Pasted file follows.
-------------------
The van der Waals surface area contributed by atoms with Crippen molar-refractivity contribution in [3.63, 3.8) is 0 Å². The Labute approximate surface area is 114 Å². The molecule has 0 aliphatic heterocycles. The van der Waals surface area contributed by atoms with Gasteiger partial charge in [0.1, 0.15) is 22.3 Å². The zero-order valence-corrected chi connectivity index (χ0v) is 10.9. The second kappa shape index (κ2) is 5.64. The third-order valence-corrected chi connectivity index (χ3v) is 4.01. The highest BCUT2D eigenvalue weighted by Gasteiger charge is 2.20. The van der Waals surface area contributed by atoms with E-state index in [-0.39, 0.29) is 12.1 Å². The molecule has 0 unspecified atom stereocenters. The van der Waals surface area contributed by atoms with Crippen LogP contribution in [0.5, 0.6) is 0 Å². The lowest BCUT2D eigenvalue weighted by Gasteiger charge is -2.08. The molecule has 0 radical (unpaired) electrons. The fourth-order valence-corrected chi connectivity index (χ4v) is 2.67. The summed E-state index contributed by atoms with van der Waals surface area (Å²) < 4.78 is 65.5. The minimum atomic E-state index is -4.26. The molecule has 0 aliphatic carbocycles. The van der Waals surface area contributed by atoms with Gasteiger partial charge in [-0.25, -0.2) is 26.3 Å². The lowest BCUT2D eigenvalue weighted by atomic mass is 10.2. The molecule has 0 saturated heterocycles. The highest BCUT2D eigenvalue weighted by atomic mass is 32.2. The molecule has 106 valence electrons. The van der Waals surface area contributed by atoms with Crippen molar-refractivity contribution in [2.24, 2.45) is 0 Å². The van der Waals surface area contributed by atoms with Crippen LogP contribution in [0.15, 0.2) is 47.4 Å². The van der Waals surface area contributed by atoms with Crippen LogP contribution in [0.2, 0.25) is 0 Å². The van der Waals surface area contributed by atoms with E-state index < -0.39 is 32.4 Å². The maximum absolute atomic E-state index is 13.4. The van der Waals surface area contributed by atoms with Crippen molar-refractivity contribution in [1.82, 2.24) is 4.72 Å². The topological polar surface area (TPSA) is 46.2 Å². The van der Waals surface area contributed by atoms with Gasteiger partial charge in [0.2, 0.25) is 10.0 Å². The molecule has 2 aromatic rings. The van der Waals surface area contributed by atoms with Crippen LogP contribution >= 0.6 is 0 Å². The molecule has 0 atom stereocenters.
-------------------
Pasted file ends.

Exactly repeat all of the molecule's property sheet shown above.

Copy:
The van der Waals surface area contributed by atoms with Crippen molar-refractivity contribution in [3.63, 3.8) is 0 Å². The Labute approximate surface area is 114 Å². The molecule has 0 aliphatic heterocycles. The van der Waals surface area contributed by atoms with Gasteiger partial charge in [0.1, 0.15) is 22.3 Å². The zero-order valence-corrected chi connectivity index (χ0v) is 10.9. The second kappa shape index (κ2) is 5.64. The third-order valence-corrected chi connectivity index (χ3v) is 4.01. The highest BCUT2D eigenvalue weighted by Gasteiger charge is 2.20. The van der Waals surface area contributed by atoms with E-state index in [-0.39, 0.29) is 12.1 Å². The molecule has 0 unspecified atom stereocenters. The van der Waals surface area contributed by atoms with Crippen LogP contribution in [0.5, 0.6) is 0 Å². The lowest BCUT2D eigenvalue weighted by Gasteiger charge is -2.08. The molecule has 0 radical (unpaired) electrons. The fourth-order valence-corrected chi connectivity index (χ4v) is 2.67. The summed E-state index contributed by atoms with van der Waals surface area (Å²) < 4.78 is 65.5. The minimum atomic E-state index is -4.26. The molecule has 0 aliphatic carbocycles. The van der Waals surface area contributed by atoms with Gasteiger partial charge in [-0.25, -0.2) is 26.3 Å². The lowest BCUT2D eigenvalue weighted by atomic mass is 10.2. The molecule has 0 saturated heterocycles. The highest BCUT2D eigenvalue weighted by atomic mass is 32.2. The molecule has 106 valence electrons. The van der Waals surface area contributed by atoms with Crippen molar-refractivity contribution in [2.24, 2.45) is 0 Å². The van der Waals surface area contributed by atoms with Crippen LogP contribution in [0.15, 0.2) is 47.4 Å². The van der Waals surface area contributed by atoms with Crippen LogP contribution in [0.2, 0.25) is 0 Å². The van der Waals surface area contributed by atoms with E-state index < -0.39 is 32.4 Å². The maximum absolute atomic E-state index is 13.4. The van der Waals surface area contributed by atoms with Crippen molar-refractivity contribution in [1.82, 2.24) is 4.72 Å². The topological polar surface area (TPSA) is 46.2 Å². The van der Waals surface area contributed by atoms with Gasteiger partial charge in [0.2, 0.25) is 10.0 Å². The molecule has 2 aromatic rings. The van der Waals surface area contributed by atoms with Crippen LogP contribution >= 0.6 is 0 Å². The molecule has 0 atom stereocenters.